|I Need Light|
|Season 1, Episode 1|
|Air date||30 December 2012|
|Written by||Richard Warlow|
|Directed by||Tom Shankland|
In My Protection
When the body of violinist Maude Thwaites is found it bears all the hallmarks of a Ripper killing. However, an autopsy by Jackson suggests it is a copy-cat killing. Despite opposition from journalist Fred Best and Inspector Frederick Abberline, Detective Inspector Reid and his team enter into the world of Sir Arthur Donaldson, a pioneer in early photographic pornography and producer/star of one of the first 'snuff films', after discovering motion film of Thwaites being strangled. The investigation becomes more urgent when it is discovered that Donaldson purchased the services of Rose (who had already appeared in risque photos) and another prostitute.
East London, 1889: While conducting a "Ripper" tour of London's East End, the tour guide and his charges are horrified to stumble on the murdered body of a young woman, seemingly mutilated in the same fashion as the Ripper's victims.
P.C. Dick Hobbs runs to a warehouse where an illegal bare-knuckle boxing match is being held. Before Hobbs steps inside, an older constable grabs him and strips off his helmet and jacket, telling him that he will foul up the Inspector's entire operation if he enters dressed as a policeman. Marginally resembling a civilian, Hobbs rushes inside where Detective Inspector Edmund Reid is conferring with bookie Joseph Smeaton, who watches appreciatively as Reid's fighter, Bennet Drake, takes his opponent apart. Hobbs pulls Reid aside and says it appears as if the Ripper has struck again.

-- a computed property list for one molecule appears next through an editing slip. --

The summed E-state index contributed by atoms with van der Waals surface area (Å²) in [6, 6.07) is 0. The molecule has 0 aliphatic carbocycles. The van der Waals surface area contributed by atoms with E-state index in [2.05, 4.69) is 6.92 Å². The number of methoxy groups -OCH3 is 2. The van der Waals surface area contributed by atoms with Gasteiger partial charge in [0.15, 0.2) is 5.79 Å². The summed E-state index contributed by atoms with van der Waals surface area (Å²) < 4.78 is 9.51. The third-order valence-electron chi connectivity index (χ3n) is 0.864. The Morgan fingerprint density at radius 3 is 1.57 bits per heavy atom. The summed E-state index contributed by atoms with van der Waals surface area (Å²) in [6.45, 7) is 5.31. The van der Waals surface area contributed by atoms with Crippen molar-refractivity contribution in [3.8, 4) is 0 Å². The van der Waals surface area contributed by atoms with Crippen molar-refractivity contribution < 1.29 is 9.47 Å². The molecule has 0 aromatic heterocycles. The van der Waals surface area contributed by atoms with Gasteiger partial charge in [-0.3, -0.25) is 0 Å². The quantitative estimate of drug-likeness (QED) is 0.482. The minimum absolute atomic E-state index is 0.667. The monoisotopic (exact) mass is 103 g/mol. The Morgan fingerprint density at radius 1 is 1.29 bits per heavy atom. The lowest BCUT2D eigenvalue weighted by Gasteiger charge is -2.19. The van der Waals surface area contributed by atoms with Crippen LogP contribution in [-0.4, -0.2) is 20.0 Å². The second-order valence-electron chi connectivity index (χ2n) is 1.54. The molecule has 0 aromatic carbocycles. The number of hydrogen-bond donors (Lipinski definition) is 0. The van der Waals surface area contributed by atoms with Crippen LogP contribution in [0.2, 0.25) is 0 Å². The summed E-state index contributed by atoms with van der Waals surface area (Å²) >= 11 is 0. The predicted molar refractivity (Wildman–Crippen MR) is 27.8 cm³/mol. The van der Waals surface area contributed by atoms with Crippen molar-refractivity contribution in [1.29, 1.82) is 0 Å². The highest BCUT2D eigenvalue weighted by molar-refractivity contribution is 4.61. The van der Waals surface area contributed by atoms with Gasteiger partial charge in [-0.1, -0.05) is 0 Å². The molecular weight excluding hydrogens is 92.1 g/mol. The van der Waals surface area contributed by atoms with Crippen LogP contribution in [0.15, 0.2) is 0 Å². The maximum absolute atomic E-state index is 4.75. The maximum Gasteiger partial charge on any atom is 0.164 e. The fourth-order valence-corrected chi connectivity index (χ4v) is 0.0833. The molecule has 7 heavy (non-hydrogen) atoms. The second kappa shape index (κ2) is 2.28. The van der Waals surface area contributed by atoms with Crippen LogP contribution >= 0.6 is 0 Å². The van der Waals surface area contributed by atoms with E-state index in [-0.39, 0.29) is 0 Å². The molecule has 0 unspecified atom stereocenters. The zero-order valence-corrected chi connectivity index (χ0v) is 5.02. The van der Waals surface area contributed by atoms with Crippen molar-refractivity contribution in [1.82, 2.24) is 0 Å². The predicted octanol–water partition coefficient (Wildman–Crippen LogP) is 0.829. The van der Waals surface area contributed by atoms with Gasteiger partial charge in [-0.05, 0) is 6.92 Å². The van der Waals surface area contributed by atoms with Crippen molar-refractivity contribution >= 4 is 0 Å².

Part One Edit
An angry mob has already assembled outside the crime scene, barely held back by a line of policeman. When Reid arrives, he is hailed by Fred Best, the editor and chief reporter of The Star newspaper, asking if "he" has returned. Reid ignores him and proceeds to the crime scene, which is deserted except for the dead woman and a photographer, Cecil Creighton, hired by Best. Reid says he needs the crime scene preserved until he can see it in daylight, but Drake (actually Reid's sergeant and right-hand man) warns that the police can't keep the crowd out much longer. Reid points to Creighton, telling him to photograph the body in detail, as well as both ends of the alley.
Superficially, the victim appears to be the Ripper's work: her throat slit, her belly sliced open, and her face mutilated. Even more telling is the inscription painted on a nearby wall: "DOWN ON WHORES", the same message found near one of the previous victims. However, Reid notices very little blood, deducing quickly that she was killed elsewhere and then dragged to the crime scene. He instructs Drake to have the body taken to Leman Street in a carriage, carried in through a back entrance, and stored in an unoccupied cell until further notice.
Reid then rushes to Tenter Street and knocks open "Long" Susan Hart's brothel, demanding her sometime "lodger", Captain Homer Jackson. Jackson, hearing his name, pokes his head up from between Rose Erskine's legs, and asks that Reid wait until morning - or, failing that, five minutes. Reid refuses both and drags Jackson out.
Jackson reluctantly conducts an autopsy on the dead woman. When he notes the woman being hid in a cell, Reid says he must be certain before giving the public more proof of their belief that the Ripper has returned.
At Creighton's cramped basement studio, Reid examines the newly-developed photographs. He points out some undeveloped prints, and Creighton says he overexposed them. Reid insists on checking, and one photo shows that the wall where "DOWN ON WHORES" was written is blank. Creighton uncomfortably admits that it was Best who added the graffiti.